You Guys Can Just Restore My VMs to Your Environment for Disaster Recovery, Right?

Quick Answer: Sure we can! But…

This question often comes up when a client is looking for offsite backup, but wants the ability to do offsite disaster recovery (DR) without having to pay for our DR as a Service (DRaaS). They want to have DR capabilities, but not the associated costs (unless a major event happened). The question is logical.

Since Managecast would hold a copy of the client’s data in the form of backups it would be possible to restore these backups into our DR environment. However, there are some cautions which should be clearly understood.

The first is that without actually going through the process to test, the end result will not be clear. Maybe it all works great, maybe it does not. This is why we recommend DR testing. Using backups to perform DR is a manual and time-intensive process, so testing becomes expensive and the client is asking the question because they are trying to minimize cost, so most who ask this question are not looking to pay to have DR tested. Understandable.

Then a disaster hits, maybe a year or two down the road, and the boss is screaming to get the systems operational. Everyone is on edge and demanding the systems be up ASAP. Definitely a bad time to be testing DR – during an actual DR event (which is what is happening.) Testing is being performed when time is of the essence. Bad combination!

Here is an example outcome:

Say it takes 12 hours to restore the client’s VM’s, they turn on, but the main application does not work properly. After spending a few hours investigating we find that a dependency, maybe a DNS server, is not in the customer’s backups (maybe it was running on an onsite router), which is causing the application not to run. It takes another few hours to set up a DNS server and re-populate the entries with the needed settings for the application to run.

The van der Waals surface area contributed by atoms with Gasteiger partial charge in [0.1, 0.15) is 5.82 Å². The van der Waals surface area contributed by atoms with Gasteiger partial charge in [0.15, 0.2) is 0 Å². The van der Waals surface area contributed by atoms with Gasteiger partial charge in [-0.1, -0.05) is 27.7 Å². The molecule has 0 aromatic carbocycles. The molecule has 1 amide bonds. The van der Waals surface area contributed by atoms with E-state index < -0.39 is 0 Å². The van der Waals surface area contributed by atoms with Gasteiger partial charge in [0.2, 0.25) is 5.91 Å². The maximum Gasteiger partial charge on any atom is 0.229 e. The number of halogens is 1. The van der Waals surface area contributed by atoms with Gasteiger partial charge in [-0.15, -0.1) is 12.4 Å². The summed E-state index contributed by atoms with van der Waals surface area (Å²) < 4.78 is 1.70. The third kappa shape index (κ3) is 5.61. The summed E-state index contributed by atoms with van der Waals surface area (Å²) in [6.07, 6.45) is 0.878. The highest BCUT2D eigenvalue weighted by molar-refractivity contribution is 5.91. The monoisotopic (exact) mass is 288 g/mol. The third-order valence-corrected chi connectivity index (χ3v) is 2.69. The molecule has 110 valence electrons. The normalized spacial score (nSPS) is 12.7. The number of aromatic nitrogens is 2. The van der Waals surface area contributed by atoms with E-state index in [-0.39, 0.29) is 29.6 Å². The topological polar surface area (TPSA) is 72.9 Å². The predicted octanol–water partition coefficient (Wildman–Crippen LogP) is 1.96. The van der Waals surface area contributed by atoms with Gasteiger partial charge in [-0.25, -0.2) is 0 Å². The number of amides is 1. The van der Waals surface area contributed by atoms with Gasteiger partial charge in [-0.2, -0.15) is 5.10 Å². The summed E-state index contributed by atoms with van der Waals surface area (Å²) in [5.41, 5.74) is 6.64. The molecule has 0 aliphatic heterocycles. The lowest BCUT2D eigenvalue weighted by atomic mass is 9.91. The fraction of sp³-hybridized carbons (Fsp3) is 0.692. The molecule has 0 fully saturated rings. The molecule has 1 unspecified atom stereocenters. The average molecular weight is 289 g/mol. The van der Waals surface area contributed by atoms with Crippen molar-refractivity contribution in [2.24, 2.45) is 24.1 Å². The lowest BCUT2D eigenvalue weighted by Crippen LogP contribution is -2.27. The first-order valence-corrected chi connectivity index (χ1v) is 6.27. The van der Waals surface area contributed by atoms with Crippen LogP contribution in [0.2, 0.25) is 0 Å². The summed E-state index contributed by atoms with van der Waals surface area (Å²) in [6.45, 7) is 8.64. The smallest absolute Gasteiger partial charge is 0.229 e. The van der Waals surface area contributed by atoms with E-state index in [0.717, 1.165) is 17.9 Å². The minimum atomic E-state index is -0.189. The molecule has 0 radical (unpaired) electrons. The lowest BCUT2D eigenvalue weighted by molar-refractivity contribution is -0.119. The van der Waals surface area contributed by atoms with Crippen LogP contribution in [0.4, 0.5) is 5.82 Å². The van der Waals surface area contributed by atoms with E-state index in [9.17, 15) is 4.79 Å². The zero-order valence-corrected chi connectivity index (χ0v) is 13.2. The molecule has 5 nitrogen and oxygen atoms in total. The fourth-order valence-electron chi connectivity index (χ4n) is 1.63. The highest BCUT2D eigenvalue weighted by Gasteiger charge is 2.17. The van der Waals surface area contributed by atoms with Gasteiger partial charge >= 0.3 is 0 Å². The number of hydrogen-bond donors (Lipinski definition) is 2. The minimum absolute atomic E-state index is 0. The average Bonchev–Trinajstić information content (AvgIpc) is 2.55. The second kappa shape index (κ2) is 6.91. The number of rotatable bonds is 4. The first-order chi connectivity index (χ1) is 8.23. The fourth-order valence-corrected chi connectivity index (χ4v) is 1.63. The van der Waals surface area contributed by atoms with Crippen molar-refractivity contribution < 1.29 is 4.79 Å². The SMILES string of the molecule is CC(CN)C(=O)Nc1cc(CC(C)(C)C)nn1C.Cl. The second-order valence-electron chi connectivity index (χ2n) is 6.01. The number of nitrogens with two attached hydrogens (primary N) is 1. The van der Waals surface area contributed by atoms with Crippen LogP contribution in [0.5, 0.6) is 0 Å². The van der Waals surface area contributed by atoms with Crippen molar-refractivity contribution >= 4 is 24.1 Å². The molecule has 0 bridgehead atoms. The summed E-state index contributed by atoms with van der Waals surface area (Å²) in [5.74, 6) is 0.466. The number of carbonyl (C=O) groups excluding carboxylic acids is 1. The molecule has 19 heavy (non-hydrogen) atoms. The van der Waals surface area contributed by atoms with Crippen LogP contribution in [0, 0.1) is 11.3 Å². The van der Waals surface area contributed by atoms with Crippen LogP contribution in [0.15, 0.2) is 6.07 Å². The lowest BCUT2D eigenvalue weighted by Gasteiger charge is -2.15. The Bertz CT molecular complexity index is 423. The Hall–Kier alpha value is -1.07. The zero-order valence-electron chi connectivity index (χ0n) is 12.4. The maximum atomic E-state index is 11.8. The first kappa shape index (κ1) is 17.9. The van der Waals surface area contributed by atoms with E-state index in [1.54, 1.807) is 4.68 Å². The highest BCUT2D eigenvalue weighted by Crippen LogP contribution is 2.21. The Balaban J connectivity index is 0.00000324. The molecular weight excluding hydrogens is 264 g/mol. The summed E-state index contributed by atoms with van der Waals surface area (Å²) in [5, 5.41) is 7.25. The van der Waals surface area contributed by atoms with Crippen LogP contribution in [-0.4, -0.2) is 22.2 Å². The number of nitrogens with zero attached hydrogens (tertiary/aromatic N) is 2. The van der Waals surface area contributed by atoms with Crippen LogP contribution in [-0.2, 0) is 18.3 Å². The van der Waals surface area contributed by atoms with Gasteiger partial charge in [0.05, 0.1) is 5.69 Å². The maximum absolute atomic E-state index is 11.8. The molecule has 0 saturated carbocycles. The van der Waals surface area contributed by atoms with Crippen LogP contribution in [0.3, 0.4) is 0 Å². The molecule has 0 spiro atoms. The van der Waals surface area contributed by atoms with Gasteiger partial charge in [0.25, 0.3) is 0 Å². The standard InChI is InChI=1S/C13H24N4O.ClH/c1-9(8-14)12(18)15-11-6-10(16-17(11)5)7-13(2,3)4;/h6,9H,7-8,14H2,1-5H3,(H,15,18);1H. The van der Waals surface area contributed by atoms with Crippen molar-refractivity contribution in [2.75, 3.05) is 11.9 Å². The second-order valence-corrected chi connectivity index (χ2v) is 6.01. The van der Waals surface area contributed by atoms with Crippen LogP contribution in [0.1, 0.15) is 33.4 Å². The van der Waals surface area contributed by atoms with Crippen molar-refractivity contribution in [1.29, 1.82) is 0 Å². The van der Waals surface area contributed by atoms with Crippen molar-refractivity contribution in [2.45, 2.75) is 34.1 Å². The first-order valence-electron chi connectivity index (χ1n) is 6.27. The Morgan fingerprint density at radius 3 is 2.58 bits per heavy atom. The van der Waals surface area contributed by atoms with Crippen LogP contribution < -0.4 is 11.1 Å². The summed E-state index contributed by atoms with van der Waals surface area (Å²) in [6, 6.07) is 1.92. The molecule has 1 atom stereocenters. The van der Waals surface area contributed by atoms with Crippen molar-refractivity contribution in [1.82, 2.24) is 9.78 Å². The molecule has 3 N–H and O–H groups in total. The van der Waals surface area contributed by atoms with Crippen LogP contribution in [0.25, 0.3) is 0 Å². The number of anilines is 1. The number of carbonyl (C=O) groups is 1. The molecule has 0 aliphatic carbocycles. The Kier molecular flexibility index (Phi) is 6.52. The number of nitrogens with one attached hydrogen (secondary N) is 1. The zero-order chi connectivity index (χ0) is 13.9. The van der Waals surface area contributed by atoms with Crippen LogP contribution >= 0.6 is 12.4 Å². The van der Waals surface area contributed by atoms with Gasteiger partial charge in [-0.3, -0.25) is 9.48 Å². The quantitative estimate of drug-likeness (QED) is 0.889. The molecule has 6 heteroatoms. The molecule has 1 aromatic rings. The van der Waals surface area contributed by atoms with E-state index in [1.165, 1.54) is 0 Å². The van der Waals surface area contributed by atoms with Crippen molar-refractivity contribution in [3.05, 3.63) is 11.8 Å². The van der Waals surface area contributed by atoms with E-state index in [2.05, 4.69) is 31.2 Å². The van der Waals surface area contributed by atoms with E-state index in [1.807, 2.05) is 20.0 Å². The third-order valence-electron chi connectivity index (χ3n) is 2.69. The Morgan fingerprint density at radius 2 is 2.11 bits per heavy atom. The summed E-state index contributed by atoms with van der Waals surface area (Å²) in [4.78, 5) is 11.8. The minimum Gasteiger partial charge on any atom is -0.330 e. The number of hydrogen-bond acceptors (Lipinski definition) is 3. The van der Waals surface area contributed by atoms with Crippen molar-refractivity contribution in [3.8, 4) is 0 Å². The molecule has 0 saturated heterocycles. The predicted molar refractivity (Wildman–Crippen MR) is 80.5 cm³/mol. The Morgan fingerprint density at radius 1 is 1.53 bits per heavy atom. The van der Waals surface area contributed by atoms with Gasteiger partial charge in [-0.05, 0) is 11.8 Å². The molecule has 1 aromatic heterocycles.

We are now at 20 hours. We got the main application to run, but a secondary application is still not running. We spend more time to figure out why that application is not running. We finally get that application running. Then we find there is a web server that needs to be accessed from the public side. We spend time on the firewall, adding the necessary public IP’s, NAT rules, and firewall exceptions. Ok, most core applications are now running and we have been working non-stop for 30 hours.

So, how are users going to access this environment? Let’s try a client to site VPN. This results in very poor performance as users wait for their applications to download over a relatively slow link. Users are upset because it takes forever to do anything. Maybe client VPN is not the best solution, but the only thing we can quickly deploy. Maybe we can manually set up a terminal server to help, then instruct users on how to access the terminal server? Then we need to install the applications to the terminal server…

How is the boss going to react to getting a bill for 30+ hours at a time and a half (because of course the disaster hit on a Friday and we had to work all weekend)? The boss gets a significant bill for something that only halfway works for their users, will they gladly pay it?

Of course, some simple environments may just work great on the first try, but more commonly doing DR testing during an actual DR event is NOT recommended for the above reasons. It leads to disappointment, frustration and unexpectedly high costs.

Does it ever make sense to test DR during an actual DR event? Sure. It makes a lot of sense if you are willing to live with the risks and pay for it no matter the result because the alternative is far worse. Just have expectations set properly!

It is for these reasons we encourage clients to perform at least annual DR tests. These DR tests can be planned for a convenient time and typically does not require working after-hours or the weekends. When there are significant issues encountered it is good to re-test until the issues are worked out and a higher confidence level is achieved. It also allows testing of user access to the DR environment to ensure feasibility.

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